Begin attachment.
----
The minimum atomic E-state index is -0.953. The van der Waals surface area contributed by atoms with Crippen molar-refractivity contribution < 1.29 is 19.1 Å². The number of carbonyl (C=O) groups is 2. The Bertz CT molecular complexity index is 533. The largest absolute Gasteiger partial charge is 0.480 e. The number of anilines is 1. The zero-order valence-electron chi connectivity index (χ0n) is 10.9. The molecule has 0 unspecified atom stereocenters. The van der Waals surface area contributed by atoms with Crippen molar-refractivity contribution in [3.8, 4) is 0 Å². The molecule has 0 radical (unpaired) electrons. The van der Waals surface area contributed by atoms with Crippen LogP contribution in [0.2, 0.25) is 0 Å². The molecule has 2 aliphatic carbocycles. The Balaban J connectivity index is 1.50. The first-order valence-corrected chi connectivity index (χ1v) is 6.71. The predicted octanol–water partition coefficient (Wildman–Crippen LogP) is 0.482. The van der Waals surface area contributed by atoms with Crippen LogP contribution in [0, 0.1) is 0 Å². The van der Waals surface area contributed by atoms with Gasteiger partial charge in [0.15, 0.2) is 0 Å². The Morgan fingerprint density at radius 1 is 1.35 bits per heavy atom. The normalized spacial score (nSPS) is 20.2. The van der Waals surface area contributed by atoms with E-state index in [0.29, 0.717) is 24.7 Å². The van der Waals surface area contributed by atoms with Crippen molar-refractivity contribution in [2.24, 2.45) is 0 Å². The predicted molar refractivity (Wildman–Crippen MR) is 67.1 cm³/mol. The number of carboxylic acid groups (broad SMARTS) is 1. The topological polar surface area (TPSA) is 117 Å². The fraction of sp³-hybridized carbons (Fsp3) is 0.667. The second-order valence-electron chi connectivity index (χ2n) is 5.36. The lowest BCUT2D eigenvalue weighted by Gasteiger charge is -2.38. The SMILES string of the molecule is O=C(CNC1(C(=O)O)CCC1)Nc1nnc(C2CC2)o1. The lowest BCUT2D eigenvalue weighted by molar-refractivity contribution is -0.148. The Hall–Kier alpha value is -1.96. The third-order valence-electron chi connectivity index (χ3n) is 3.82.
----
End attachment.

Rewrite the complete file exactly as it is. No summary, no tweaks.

The minimum atomic E-state index is -0.953. The van der Waals surface area contributed by atoms with Crippen molar-refractivity contribution < 1.29 is 19.1 Å². The number of carbonyl (C=O) groups is 2. The Bertz CT molecular complexity index is 533. The largest absolute Gasteiger partial charge is 0.480 e. The number of anilines is 1. The zero-order valence-electron chi connectivity index (χ0n) is 10.9. The molecule has 0 unspecified atom stereocenters. The van der Waals surface area contributed by atoms with Crippen molar-refractivity contribution in [3.8, 4) is 0 Å². The molecule has 0 radical (unpaired) electrons. The van der Waals surface area contributed by atoms with Crippen LogP contribution in [0.2, 0.25) is 0 Å². The molecule has 2 aliphatic carbocycles. The Balaban J connectivity index is 1.50. The first-order valence-corrected chi connectivity index (χ1v) is 6.71. The predicted octanol–water partition coefficient (Wildman–Crippen LogP) is 0.482. The van der Waals surface area contributed by atoms with Crippen LogP contribution in [0, 0.1) is 0 Å². The van der Waals surface area contributed by atoms with Gasteiger partial charge in [0.15, 0.2) is 0 Å². The Morgan fingerprint density at radius 1 is 1.35 bits per heavy atom. The normalized spacial score (nSPS) is 20.2. The van der Waals surface area contributed by atoms with E-state index in [0.29, 0.717) is 24.7 Å². The van der Waals surface area contributed by atoms with Crippen molar-refractivity contribution in [2.24, 2.45) is 0 Å². The predicted molar refractivity (Wildman–Crippen MR) is 67.1 cm³/mol. The number of carboxylic acid groups (broad SMARTS) is 1. The topological polar surface area (TPSA) is 117 Å². The fraction of sp³-hybridized carbons (Fsp3) is 0.667. The second-order valence-electron chi connectivity index (χ2n) is 5.36. The lowest BCUT2D eigenvalue weighted by Gasteiger charge is -2.38. The SMILES string of the molecule is O=C(CNC1(C(=O)O)CCC1)Nc1nnc(C2CC2)o1. The lowest BCUT2D eigenvalue weighted by molar-refractivity contribution is -0.148. The Hall–Kier alpha value is -1.96. The third-order valence-electron chi connectivity index (χ3n) is 3.82.